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Monday, 8 October 2012

Downside of Facebook

Grouses are mounting on the use of Facebook.

According to a recent report, less and less young people in the UK are turning to drugs, partly because they are too busy on Facebook or sending text messages.

“It could be, if they are on Blackberry all the time, that that’s the way they socialise and communicate; you don’t want to be doing that and having a spliff at the same time.” Or so an expert said recently.

Like, why not? Why would having a spliff (joint) stop you from getting on Facebook or sending your friends a text message, or vice versa?

“Just wanted to say high, everybody!” you could write on your Facebook timeline, thereby satisfying two addictions at the same time: the need to get high on drugs, and the need to say “hi” on the Internet.

It also seems that a large number of people go on Facebook when they are drunk, so much so that a browser extension has been developed to prevent them from making embarrassing drunken comments like, “Jenny, you hag. I’m so glad I dumped you.”

Or “My boss sucks big time”. After overlooking the fact that their boss is actually one of their Facebook friends.

Apparently, the software will ask you to do something that only a sober person can do – like recite the alphabet backwards or trace a moving object across a computer screen with your index finger. I’m not sure if I can recite the alphabet backwards with any sort of speed while completely sober, never mind after a couple of glasses of merlot.

If I really wanted to get my message online, I would probably cheat by writing out the alphabet from beginning to end, making it easier to recite it backwards. If you’re really drunk, and you really want to do something, you will find a way.

Of course, after all that faffing around you might get online only to forget what it was that you wanted to say on Facebook. Then your bladder might take charge, so all you get to write is, “Going for a pee, be back in a sec.”

In some Western countries, Facebook’s popularity is waning, with more and more people pulling the plug on their social media accounts.

For example, an increasing number of Australians claim that Facebook promotes a culture of “narcissism and self-absorption.” They are fed up with the constant flow of inane comments like: “Going for a pee, be back in a sec.” Some want to delete their online presence but are afraid of losing contact with their friends.

I’m not sure how that works. If your family and friends make inane, narcissistic comments online, to the extent that you’re irritated by them, why would you want to keep in touch with them anyway?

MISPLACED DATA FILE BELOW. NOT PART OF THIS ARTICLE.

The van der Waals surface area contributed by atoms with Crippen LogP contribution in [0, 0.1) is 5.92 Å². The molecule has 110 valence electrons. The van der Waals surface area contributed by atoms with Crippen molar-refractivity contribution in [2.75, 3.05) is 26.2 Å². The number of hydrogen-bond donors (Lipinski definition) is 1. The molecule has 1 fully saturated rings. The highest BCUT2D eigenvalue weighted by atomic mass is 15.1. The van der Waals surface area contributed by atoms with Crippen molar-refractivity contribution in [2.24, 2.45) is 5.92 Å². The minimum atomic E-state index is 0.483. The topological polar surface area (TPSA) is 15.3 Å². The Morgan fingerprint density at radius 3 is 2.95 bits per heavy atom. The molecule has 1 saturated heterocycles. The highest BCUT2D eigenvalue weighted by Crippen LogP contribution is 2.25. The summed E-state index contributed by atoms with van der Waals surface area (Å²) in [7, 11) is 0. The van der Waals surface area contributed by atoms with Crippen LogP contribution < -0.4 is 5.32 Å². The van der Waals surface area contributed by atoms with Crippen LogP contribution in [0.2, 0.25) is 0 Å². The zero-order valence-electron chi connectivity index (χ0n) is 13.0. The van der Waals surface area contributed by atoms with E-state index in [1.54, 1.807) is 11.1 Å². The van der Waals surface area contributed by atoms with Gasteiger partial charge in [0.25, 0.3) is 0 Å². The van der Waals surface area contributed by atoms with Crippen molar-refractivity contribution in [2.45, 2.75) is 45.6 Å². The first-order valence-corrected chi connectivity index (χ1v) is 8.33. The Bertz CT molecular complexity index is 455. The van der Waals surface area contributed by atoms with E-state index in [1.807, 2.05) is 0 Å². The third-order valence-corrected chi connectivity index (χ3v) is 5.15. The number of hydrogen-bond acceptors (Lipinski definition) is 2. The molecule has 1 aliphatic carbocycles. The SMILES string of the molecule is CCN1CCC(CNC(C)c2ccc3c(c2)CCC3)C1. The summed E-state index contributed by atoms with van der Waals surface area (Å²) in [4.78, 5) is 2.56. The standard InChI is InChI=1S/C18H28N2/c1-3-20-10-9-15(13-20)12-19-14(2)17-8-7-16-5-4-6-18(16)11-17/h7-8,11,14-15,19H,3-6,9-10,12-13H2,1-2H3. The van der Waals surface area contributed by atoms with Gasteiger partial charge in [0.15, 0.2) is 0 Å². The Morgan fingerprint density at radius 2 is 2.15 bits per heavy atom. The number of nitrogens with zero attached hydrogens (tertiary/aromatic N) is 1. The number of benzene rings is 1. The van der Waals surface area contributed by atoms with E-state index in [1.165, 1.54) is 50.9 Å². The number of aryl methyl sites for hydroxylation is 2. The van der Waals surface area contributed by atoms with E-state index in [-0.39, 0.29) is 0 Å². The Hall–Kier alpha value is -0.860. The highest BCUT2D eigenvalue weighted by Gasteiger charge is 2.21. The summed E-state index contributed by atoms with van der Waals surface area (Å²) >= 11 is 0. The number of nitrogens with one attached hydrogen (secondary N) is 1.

All you have to do is “unfriend” the irritating narcissistic people in your network and you will be left with people who don’t irritate you – possibly people you have never met before or hardly know.

Another grouse with Facebook comes from former couples who have just split up. It seems that it is easier to extricate yourself from someone in the real world than it is online.

If your ex is one of your Facebook friends, all you have to do is delete him/her, but what about all your mutual friends? If you make an inane comment on Facebook about your current depressed mood, something like, “Bleh, bleh, bleh, bleh, bleh ...”, what’s to stop a mutual friend from writing a response to your comment, thereby enabling your ex to witness your friend’s comment and your depressive state?

Indeed, what’s to stop the person who unceremoniously dumped you from writing a comment on a mutual friend’s timeline to the effect that they have met someone new: the soul mate that they have been waiting for their entire life? And what’s to stop all your mutual friends from “liking” that comment? And you get to watch it all as it unfolds.

Feeling crushed and humiliated, you might want to go out and get drunk. There’s a good chance that you get so inebriated that you want to express yourself online. And there’s also a good chance that your determination ensures you can recite the alphabet backwards and you successfully log onto Facebook.

With a bit of luck, before you have the chance to write anything incriminating about your ex, you might need to go for a pee.

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